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Keeping human interests and needs at the center of emerging technology is crucial to preventing further issues with monopoly power, privacy concerns and misinformation.
This concept, called digital humanism, is an approach to analyzing and describing the complex interrelationship between technology and humans, said Hannes Werthner, co-founder of the Digital Humanism Initiative and professor for e-commerce at Tu Wien, a university in Vienna, Austria.
The Digital Humanism Initiative aims to guide technology developers and policymakers on the importance of fostering technology and regulations that keep such concerns in mind as people’s reliance on technology and digital ecosystems grows. The international collaboration was launched in 2019.
Speaking during a recent online event hosted by the Wilson Center, Werthner said that while technology is important to how society operates, it’s important to recognize some of the issues it’s caused as well. In particular, he referred to the growing use of AI algorithms to automate decision-making and the loss of privacy, the corporate concentration in online platforms and the spread of misinformation through social media networks.
“Digital humanism is a broader approach to designing a digital future with respect to human needs,” he said during the event. The initiative is made up of academics, policy makers and industry professionals, and its organizational supporters include the Institute of Electrical and Electronics Engineers, a global technical professional organization, and Informatics Europe, which represents the public and private research community.
One of the issues governments globally are reckoning with is how to regulate powerful companies like Apple, Google, Meta and Amazon. Big tech’s power is “unique” in that while such companies often offer their platforms for free, they come at the cost of personal data, said Allison Stanger, political scientist and politics and economics professor at Middlebury College in Vermont.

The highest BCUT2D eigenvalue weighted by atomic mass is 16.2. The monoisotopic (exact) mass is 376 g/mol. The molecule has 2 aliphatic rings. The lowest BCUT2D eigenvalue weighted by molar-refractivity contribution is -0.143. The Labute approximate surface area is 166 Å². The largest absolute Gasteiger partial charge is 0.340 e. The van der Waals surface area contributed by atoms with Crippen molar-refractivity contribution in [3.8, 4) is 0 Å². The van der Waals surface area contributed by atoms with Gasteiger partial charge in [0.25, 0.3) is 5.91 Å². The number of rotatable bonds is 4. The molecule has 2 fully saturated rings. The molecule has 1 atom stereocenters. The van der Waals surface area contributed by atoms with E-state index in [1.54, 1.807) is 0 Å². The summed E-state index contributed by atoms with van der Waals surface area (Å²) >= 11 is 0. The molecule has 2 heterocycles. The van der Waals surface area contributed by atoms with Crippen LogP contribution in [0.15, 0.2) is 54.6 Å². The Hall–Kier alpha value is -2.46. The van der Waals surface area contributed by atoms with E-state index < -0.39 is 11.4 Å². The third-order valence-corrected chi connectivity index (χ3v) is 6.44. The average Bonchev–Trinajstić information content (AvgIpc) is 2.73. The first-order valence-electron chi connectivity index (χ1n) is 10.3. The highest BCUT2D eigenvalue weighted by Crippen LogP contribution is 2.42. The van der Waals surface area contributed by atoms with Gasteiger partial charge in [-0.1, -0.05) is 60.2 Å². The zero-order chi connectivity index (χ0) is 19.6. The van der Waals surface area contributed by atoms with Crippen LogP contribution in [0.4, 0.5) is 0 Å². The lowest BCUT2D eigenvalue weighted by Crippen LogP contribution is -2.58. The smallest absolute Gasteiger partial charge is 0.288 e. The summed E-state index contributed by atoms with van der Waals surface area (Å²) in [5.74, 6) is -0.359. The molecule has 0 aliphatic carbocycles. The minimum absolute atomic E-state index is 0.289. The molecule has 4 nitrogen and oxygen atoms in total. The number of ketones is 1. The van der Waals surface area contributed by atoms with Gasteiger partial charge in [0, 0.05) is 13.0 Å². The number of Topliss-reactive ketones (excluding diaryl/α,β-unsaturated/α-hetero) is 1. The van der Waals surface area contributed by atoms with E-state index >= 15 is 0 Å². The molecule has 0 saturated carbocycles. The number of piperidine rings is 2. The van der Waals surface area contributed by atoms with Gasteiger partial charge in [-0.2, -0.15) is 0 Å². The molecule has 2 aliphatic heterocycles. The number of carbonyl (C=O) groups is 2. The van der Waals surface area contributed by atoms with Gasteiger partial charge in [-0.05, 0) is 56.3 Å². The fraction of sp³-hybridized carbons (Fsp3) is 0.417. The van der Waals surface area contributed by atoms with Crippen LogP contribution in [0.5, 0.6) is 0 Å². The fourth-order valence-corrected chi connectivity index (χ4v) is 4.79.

“The big tech companies that have become so embedded in the fabric of our lives are different than monopolies of the past not only because they’re a great bargain, there’s no monopoly pricing here — consumers get things for free,” she said during the Wilson Center event.
Stanger said companies like Meta, formerly known as Facebook, have also come under fire for promoting content known to incite emotional responses from users. They’ve also been accused of helping to fuel the spread of misinformation, particularly during the 2016 U.S. presidential election and throughout the COVID-19 pandemic.
“What we know and see and believe to be true is being shaped and modified by algorithms that we don’t know anything about,” she said. “That’s what the digital humanism project is in part trying to illuminate and address in creative ways.”
Social media platforms, for instance, allow misinformation to spread faster and further than at any other point in history, said Hannah Metzler, a postdoctoral scientist at the Computation Social Science Lab at the Complexity Science Hub in Vienna, Austria.
While one goal of the Digital Humanism Initiative is to educate and teach people how to avoid falling victim to bad information, Metzler said during the event that another piece of the puzzle is determining how to change the design of social media platforms to help address the issue.
Tu Wien’s Werthner said the long-term goal of the Digital Humanism Initiative is to study issues like the role of AI in decision-making, the spread of misinformation and the concentrated power of tech giants. The initiative also provides guidance to tech developers and policymakers to help address such problems going forward.
“We are the designers and the developers of this, we have the freedom, the right and the responsibility to use our minds to design such technologies,” he said.
Makenzie Holland is a news writer covering big tech and federal regulation. Prior to joining TechTarget, she was a general reporter for the Wilmington StarNews and a crime and education reporter at the Wabash Plain Dealer.
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